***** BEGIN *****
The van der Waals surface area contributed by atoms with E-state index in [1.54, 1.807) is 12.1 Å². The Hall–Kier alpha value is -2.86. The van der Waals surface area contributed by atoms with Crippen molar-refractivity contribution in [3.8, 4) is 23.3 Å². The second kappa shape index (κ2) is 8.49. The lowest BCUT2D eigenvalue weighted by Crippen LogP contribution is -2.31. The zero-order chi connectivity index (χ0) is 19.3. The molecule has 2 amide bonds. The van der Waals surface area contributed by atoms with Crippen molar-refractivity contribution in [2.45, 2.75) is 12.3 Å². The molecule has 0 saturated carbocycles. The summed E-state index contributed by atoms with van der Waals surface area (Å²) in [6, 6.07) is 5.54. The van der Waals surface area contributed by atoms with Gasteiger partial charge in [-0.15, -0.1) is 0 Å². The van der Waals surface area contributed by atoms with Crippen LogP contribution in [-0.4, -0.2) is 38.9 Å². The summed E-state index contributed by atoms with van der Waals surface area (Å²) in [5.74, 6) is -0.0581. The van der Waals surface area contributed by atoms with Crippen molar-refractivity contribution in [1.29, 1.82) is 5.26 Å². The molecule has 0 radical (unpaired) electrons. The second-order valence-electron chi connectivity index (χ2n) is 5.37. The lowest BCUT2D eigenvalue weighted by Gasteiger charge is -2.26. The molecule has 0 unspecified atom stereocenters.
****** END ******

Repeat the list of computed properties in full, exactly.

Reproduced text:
The van der Waals surface area contributed by atoms with E-state index in [1.54, 1.807) is 12.1 Å². The Hall–Kier alpha value is -2.86. The van der Waals surface area contributed by atoms with Crippen molar-refractivity contribution in [3.8, 4) is 23.3 Å². The second kappa shape index (κ2) is 8.49. The lowest BCUT2D eigenvalue weighted by Crippen LogP contribution is -2.31. The zero-order chi connectivity index (χ0) is 19.3. The molecule has 2 amide bonds. The van der Waals surface area contributed by atoms with Crippen molar-refractivity contribution in [2.45, 2.75) is 12.3 Å². The molecule has 0 saturated carbocycles. The summed E-state index contributed by atoms with van der Waals surface area (Å²) in [6, 6.07) is 5.54. The van der Waals surface area contributed by atoms with Gasteiger partial charge in [-0.15, -0.1) is 0 Å². The van der Waals surface area contributed by atoms with Crippen LogP contribution in [-0.4, -0.2) is 38.9 Å². The summed E-state index contributed by atoms with van der Waals surface area (Å²) in [5.74, 6) is -0.0581. The van der Waals surface area contributed by atoms with Crippen molar-refractivity contribution in [1.29, 1.82) is 5.26 Å². The molecule has 0 radical (unpaired) electrons. The second-order valence-electron chi connectivity index (χ2n) is 5.37. The lowest BCUT2D eigenvalue weighted by Gasteiger charge is -2.26. The molecule has 0 unspecified atom stereocenters.